While often used as a comedic device, the idea of being able to “walk off” an injury is nevertheless a persistent one. Trip and fall while out running? Walk it off! Stretch too far during a yoga class? Walk it off!
The whole idea is based on a fundamental lack of understanding about the human body. While there are some injuries which are temporary – momentary spasms of pain that will recede on their own – there is a huge threat caused by trying to “walk off” an injury that can’t be walked off. Of course, you have no way of knowing if the injury you have sustained can be walked off before you try it – but what happens if you give it a go, and what harm are you doing if you’ve calculated incorrectly?
Think About R.I.C.E.
You’re more than likely aware of what “R.I.C.E” means in an injury capacity, but if not, let’s be clear – it’s not this:
What it actually stands for is the way that you should handle an injury:
R – Rest
I – Ice
C – Compression
E – Elevation
While you might think you will always know which injury needs the R.I.C.E. treatment and which doesn’t, you’re probably incorrect. R.I.C.E. is not just for those sudden, sharp injuries like turning your ankle – it should also be used for gradual stress injuries, that you might not even notice are building up.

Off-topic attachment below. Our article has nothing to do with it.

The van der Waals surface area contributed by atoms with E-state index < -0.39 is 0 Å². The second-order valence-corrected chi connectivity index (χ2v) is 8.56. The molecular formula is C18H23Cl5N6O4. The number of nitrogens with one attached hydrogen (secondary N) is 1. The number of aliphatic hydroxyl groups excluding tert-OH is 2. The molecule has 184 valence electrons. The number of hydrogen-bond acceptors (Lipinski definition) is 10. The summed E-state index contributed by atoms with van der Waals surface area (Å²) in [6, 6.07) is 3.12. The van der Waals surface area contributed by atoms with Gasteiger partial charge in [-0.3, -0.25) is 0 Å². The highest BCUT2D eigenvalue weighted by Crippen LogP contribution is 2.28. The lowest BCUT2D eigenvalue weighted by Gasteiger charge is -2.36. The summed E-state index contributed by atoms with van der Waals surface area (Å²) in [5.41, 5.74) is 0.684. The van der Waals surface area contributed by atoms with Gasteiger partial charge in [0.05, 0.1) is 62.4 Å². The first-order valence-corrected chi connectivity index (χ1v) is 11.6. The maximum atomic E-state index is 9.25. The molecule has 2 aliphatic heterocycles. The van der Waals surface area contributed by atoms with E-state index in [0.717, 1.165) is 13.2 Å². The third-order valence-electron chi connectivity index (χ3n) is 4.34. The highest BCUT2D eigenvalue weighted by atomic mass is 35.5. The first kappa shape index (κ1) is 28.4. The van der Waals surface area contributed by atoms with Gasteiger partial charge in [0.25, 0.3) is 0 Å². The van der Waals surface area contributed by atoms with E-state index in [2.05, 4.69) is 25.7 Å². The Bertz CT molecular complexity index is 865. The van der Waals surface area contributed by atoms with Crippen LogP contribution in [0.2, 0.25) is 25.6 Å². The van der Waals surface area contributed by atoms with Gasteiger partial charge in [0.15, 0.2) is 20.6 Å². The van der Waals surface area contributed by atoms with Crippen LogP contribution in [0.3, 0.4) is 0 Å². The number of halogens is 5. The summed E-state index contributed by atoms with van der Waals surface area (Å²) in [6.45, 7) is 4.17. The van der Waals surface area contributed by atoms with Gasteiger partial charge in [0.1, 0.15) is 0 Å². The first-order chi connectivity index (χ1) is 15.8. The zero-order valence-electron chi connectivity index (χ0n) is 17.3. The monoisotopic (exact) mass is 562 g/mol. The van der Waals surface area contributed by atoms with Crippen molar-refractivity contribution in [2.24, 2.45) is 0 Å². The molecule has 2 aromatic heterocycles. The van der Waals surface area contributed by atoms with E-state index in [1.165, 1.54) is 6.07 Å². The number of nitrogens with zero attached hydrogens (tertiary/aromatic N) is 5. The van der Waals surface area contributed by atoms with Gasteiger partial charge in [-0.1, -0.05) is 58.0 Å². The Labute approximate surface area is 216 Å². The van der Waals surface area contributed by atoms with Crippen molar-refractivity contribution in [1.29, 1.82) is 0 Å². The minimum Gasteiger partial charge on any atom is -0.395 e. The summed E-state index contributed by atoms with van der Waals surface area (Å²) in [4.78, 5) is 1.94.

As a rule, if you feel persistent pain – no matter how mild – in any area of your body, it needs to be R.I.C.E-d.
Strength Through Rest
You might think that because you work out regularly, use supplements like AlgaeCal, and have done your research, then you know best. You know that resting an injury can sometimes be worse for it than anything; back injuries, particularly, have a tendency to get worse rather than better if you cease all exercise.
However, learning about the AlgaeCal plant calcium side effects and researching the latest exercise techniques does not mean that you have the power to see into the future. How do you know the pain you’re experiencing in the moment is the kind that won’t benefit from rest?
Put simply: you don’t. It’s great that you have educated yourself on the supplements you should be taking if you exercise regularly and know your way around dealing with workout aches and pains, but you can’t predict the future. It’s far better to stop the moment you feel pain and make a clear-headed assessment of what’s happening to you.
Pain Isn’t Embarrassing
As mentioned at the beginning of this article, the “walk it off” line is often used in comedic terms – i.e. someone walks into a door and is told to “walk it off”. This suggests that pain is an embarrassment, the fault of the person who is feeling the pain.
This isn’t the case. It might be embarrassing to trip over while running, but the pain itself should never be a cause for shame. Bodies go wrong. We make mistakes, miscalculate, and hurt ourselves – it’s completely natural. What is embarrassing is trying to carry on when your body is telling you to stop, thereby inevitably making life worse for yourself. Don’t fall into this trap; if something hurts, stop, evaluate, and then make a decision on how to proceed – no matter what anyone else thinks.